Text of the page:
The upcoming winter months bring a changed focus in the level of responsibility for Department of Transportation maintenance crews. Snow and ice control equipment and operators are on call 24 hours a day in order to be able to address winter road conditions in a timely manner. As in past years, WSDOT Maintenance crews will work in partnership with the Washington State Patrol relative to conditions along the highways.
Maintenance Crews Cover Seven Counties
In Northeastern Washington, state highway snow removal is handled by maintenance crews under the jurisdiction of D.O.T./Eastern Region. The region encompasses seven counties: Adams, Ferry, Lincoln, Spokane, Stevens, Pend Oreille, and Whitman. There are 1,577 centerline miles of state highways within the Eastern Region boundaries. To keep the roads clear and safe for travel, the WSDOT uses over 100 pieces of equipment in the Eastern Region. Most of these vehicles are combination snowplow/sander trucks. Maintenance crews and equipment are based in Spokane, Colfax, Colville, and Davenport with additional equipment sheds located at strategic points throughout the region.
This winter season brings some new challenges to the Eastern Region–snow and ice operations. Financial and workforce limitations necessitate achieving greater efficiencies in the snow removal/ice control program. The program and associated decisions determine the frequency of snow removal and ice control on state highways based on the functional class of the various highway sections.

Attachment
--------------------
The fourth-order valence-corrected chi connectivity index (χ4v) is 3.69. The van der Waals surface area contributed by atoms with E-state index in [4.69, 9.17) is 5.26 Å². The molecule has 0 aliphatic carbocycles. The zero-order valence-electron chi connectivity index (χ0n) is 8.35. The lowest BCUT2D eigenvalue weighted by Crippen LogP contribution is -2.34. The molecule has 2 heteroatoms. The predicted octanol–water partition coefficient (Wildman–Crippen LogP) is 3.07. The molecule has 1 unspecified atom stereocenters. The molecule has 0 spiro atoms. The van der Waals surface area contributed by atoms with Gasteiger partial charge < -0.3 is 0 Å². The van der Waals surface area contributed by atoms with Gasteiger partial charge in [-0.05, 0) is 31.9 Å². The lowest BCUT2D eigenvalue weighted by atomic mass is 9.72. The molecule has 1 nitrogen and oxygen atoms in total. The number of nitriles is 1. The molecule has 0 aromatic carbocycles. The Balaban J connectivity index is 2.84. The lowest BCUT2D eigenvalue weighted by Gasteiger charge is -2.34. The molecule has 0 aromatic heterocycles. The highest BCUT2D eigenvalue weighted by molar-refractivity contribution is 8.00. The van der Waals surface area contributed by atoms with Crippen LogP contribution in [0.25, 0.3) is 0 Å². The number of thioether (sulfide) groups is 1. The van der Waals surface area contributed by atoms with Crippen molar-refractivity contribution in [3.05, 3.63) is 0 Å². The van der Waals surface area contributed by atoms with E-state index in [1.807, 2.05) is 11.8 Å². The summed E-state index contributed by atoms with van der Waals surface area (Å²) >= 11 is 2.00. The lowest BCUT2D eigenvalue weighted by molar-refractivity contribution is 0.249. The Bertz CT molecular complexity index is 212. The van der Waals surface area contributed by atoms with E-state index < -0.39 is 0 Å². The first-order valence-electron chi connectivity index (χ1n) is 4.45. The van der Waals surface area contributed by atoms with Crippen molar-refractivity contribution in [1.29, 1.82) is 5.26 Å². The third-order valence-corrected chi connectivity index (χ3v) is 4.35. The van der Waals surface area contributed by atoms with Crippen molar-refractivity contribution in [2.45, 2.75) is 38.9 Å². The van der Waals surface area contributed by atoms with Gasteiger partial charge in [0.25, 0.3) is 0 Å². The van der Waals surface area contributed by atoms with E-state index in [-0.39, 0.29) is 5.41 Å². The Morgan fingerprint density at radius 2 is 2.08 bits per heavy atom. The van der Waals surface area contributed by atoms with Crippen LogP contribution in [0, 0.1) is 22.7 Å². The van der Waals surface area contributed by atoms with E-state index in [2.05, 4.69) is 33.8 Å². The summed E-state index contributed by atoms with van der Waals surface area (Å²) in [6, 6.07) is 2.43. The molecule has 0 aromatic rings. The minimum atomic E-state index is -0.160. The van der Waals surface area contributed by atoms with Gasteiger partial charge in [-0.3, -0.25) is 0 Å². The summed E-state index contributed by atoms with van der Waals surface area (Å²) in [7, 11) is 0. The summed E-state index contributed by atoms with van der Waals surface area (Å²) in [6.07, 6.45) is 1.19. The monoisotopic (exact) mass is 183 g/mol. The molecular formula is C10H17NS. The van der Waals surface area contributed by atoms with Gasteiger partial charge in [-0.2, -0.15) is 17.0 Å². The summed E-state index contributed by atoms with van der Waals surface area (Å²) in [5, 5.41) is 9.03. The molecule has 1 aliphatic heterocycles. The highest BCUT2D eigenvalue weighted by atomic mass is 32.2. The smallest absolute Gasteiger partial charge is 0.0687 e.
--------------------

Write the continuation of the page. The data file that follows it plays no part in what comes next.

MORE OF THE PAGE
Functional Class of a State Highway
Average daily traffic counts determine the functional class of a state highway and its position in the snow and ice priority list. Urban freeways and primary arterials receive the greatest emphasis in this program followed by rural facilities. Rural collector highways have the lowest priority. Each section of highway in the Eastern Region has been assigned a frequency of service for snow and ice attention.
Also, snow removal and ice control efficiency is related directly to staffing levels and the ability to keep equipment in use on the highway. The Eastern Region will primarily rely on existing permanent staff for snow and ice control. The hiring of temporary personnel serving on an "on-call" basis will be done to augment the winter highway coverage only when severe conditions dictate additional needs. Although more economical than staffing maintenance facilities 20 to 24 hours per day, this "on-call" process can result in longer response times to problem areas during severe weather conditions.
Compact Snow and Ice
During the winter season, there are many times when the snow is falling faster than the plows can clear the highways. When this occurs, the cold snow bonds to the warm pavement and is packed down by passing vehicles. This "compact snow and ice" condition can be very treacherous and motorists are advised to lower their speed accordingly. When the snow becomes compacted, plows are unable to remove it completely from the roadway. Traction sand is then applied to the highway surface to make the road more passable. Crews will concentrate sand distribution at intersections, curves, on bridge surfaces, and hills under most conditions.
In the Spokane area, air quality continues to be an important issue and dust from traction sand on the roadway is a major concern. To control that dust, traction sand is now removed from the roadway during dry periods, especially along Interstate 90. These efforts are helping the community avoid violations of the PM10 regulations that are now in effect in Spokane County.
Winter Travel Information
Motorists who are planning winter travel should be aware of changing weather and road conditions and carry emergency equipment such as tire chains, warm blankets, extra clothes, flashlight, first aid kit, etc. Information on all mountain passes in Washington State is available from the Department of Transportation by calling the toll-free number (800)695-7623.